Information for Landowners
Access to land is the greatest barrier faced by beginning farmers in the United States largely due to high land prices driven by development pressure and the lack of long term farmland leases. For beginning farmers, leasing land is a great opportunity to get experience, expand their businesses, and save to purchase land in the future. With the average farmer in the U.S. being 57 years old, occupational farmers are disappearing at an alarming rate. With disappearing farmers comes, disappearing farmland. Over 25 million acres of farmland were lost to development in the U.S. from 1982 to 2007 (according to the 2007 National Resource Inventory) with California having lost 1.75 million acres alone, making it the number two state for largest farmland losses.
Why make your land available to lease?
• Support socially disadvantaged farmers: The farmers have participated in IRC farmer training programs and have shown commitment in pursuing agriculture as a livelihood. They have the skills! Now what they need is affordable land. By leasing your land, you will be providing theses farmers with the crucial support they need to overcome the land access barrier and realize an agricultural livelihood.
• Management and stewardship of your land: Land can be expensive to maintain; from brush clearing for fire safety to invasive plant control, unused land accrues unavoidable costs. By lending your land to agricultures uses, you can insure the maintenance and productive use of your land. Your land use concerns and/or requirements can be addressed in the details of your farmland’s leasing agreement after your land has been matched with a refugee farmer’s needs.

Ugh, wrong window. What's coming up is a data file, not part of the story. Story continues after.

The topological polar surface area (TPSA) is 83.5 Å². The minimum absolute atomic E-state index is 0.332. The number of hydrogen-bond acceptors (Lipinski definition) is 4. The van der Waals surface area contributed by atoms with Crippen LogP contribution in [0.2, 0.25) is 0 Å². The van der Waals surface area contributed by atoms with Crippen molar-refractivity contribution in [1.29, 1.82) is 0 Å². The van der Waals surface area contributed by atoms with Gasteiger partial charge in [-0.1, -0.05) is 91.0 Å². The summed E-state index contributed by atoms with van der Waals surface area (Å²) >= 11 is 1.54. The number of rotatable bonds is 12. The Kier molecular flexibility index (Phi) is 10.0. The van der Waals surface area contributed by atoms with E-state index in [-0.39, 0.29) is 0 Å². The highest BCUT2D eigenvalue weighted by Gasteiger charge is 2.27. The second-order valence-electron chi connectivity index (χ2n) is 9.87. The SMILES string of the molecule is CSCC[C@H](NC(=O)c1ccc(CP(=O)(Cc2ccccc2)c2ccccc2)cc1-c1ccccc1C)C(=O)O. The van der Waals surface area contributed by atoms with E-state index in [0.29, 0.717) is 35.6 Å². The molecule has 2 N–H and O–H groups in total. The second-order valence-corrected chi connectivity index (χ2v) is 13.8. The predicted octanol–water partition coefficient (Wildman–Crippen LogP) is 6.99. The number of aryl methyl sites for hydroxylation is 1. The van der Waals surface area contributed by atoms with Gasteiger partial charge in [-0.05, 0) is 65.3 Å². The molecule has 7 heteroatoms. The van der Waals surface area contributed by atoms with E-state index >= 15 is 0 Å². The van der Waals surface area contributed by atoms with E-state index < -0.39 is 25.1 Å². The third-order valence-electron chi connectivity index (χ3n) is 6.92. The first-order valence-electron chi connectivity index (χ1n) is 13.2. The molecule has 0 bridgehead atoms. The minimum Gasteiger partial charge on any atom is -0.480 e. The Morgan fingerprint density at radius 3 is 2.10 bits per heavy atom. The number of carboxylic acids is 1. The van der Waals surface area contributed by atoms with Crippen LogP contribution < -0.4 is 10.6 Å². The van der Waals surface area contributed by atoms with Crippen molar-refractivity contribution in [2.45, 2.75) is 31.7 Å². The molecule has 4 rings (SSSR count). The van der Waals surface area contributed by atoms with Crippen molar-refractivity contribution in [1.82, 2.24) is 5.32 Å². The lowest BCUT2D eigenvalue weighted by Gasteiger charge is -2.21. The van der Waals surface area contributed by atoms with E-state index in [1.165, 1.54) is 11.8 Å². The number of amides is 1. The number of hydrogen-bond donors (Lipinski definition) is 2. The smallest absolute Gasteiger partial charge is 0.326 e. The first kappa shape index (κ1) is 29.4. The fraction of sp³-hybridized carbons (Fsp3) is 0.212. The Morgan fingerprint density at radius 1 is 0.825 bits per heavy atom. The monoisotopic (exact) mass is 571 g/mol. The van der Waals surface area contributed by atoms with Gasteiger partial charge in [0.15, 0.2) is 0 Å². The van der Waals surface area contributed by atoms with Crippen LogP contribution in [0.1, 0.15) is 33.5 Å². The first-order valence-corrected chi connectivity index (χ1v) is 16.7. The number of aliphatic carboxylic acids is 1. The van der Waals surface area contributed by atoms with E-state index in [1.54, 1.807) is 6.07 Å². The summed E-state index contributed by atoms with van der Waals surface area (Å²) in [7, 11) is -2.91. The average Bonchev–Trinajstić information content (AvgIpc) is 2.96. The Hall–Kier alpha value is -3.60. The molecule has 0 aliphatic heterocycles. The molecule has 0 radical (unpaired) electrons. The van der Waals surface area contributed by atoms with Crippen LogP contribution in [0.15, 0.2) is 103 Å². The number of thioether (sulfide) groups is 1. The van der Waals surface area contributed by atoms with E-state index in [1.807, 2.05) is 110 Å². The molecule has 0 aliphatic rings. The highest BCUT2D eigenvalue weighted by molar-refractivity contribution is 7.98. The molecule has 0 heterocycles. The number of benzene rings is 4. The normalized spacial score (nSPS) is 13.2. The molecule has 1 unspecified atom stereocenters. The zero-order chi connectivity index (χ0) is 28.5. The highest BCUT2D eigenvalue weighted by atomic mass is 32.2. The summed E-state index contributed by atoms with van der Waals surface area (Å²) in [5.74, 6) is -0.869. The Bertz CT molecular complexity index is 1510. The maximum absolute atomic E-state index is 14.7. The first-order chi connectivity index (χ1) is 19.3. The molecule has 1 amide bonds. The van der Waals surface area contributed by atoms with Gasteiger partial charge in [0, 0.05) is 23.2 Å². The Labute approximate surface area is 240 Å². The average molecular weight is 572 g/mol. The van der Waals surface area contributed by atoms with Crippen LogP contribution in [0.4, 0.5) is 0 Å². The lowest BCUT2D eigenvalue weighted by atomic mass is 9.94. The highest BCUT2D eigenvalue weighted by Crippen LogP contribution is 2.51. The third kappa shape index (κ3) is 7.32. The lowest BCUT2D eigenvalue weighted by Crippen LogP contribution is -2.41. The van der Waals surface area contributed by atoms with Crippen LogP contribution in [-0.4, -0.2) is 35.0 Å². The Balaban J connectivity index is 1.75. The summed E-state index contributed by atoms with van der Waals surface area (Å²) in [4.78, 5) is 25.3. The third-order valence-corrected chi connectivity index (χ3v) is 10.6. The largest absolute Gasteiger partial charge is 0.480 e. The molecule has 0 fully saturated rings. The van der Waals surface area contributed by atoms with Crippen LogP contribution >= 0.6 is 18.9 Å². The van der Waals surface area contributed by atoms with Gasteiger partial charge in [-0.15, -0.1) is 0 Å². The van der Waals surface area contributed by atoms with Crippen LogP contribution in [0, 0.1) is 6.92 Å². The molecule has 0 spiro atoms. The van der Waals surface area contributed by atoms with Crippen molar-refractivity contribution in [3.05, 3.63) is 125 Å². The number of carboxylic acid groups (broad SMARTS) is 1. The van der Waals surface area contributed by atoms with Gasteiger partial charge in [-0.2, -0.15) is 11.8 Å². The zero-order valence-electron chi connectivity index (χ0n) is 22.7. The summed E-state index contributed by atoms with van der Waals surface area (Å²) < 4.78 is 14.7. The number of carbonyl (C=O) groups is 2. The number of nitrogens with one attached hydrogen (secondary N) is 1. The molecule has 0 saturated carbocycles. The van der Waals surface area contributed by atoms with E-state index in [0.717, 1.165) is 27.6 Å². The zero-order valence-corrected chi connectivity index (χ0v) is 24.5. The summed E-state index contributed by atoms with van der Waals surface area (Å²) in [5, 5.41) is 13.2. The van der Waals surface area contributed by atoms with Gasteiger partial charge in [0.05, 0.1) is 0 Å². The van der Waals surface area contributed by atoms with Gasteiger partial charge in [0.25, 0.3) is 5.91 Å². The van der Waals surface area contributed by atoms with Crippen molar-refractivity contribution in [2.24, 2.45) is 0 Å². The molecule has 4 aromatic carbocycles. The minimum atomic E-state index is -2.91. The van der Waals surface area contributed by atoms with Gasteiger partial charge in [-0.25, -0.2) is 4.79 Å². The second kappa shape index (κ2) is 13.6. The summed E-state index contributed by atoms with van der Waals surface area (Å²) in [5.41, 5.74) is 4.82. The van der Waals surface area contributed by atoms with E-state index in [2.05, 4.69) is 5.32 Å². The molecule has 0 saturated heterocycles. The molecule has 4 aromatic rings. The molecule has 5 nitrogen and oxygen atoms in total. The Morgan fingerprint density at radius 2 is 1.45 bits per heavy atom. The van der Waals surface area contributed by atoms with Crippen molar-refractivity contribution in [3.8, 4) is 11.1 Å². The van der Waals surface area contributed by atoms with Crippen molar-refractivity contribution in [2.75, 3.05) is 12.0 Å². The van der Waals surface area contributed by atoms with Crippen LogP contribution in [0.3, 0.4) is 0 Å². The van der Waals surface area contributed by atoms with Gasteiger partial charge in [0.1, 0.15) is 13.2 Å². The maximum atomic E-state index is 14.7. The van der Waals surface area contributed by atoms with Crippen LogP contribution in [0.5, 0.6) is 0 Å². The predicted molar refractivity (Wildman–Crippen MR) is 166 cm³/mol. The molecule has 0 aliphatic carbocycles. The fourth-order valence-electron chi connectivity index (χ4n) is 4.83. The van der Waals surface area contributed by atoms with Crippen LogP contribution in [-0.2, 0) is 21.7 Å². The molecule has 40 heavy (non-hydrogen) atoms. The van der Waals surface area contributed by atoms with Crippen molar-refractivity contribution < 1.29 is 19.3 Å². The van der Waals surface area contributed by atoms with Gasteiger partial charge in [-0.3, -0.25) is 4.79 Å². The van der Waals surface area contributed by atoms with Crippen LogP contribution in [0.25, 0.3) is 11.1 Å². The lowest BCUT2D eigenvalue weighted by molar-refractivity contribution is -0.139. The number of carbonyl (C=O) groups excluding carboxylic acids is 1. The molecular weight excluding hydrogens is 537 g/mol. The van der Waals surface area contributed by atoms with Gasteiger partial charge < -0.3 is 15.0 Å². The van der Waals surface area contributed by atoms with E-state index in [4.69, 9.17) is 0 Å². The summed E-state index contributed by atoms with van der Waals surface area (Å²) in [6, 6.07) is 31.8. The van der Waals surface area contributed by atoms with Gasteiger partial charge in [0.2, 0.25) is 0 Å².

• Support local agriculture and food security: Increase the amount of food that is being grown and sold locally and the number of farmers that are doing so. More farms + more local foods = a more food secure San Diego!
• Support the local economy: By making land available you will be expanding the economic opportunities available to refugee farmers. Many of the farmers sell to markets and restaurants in and around El Cajon and City Heights, so you will also be helping to keep money and resources within the local economy. If you haven’t yet, come check out the City Heights Farmers Markets (and the soon-to-be El Cajon Farmers Market), meet some of the farmers, and see the local economy in action!
Things to Consider
From when you first consider leasing your land to the moment that the lease is signed, there are details to consider. The following questions are intended to get you thinking about some of these details and the potential concerns that you might want to address regarding the use of your farmland:
- What are your interests, purposes, and/or goals for leasing your farmland?
- What level and type agricultural activity would you allow on your property?
- What is the suitability of the land that you are considering leasing out?
- Would you allow the farmer to improve the property?
- What compensation would you accept for your leased farmland?
- What length of a lease would you be open to?
- A short term lease is typically 1 to 5 years long, allowing both parties maximum flexibility; however, it is a risky option for farmers, making a farmer less likely to spend time and capital improving the soil, implementing conservation measures, or building value adding structures or improvements to the property.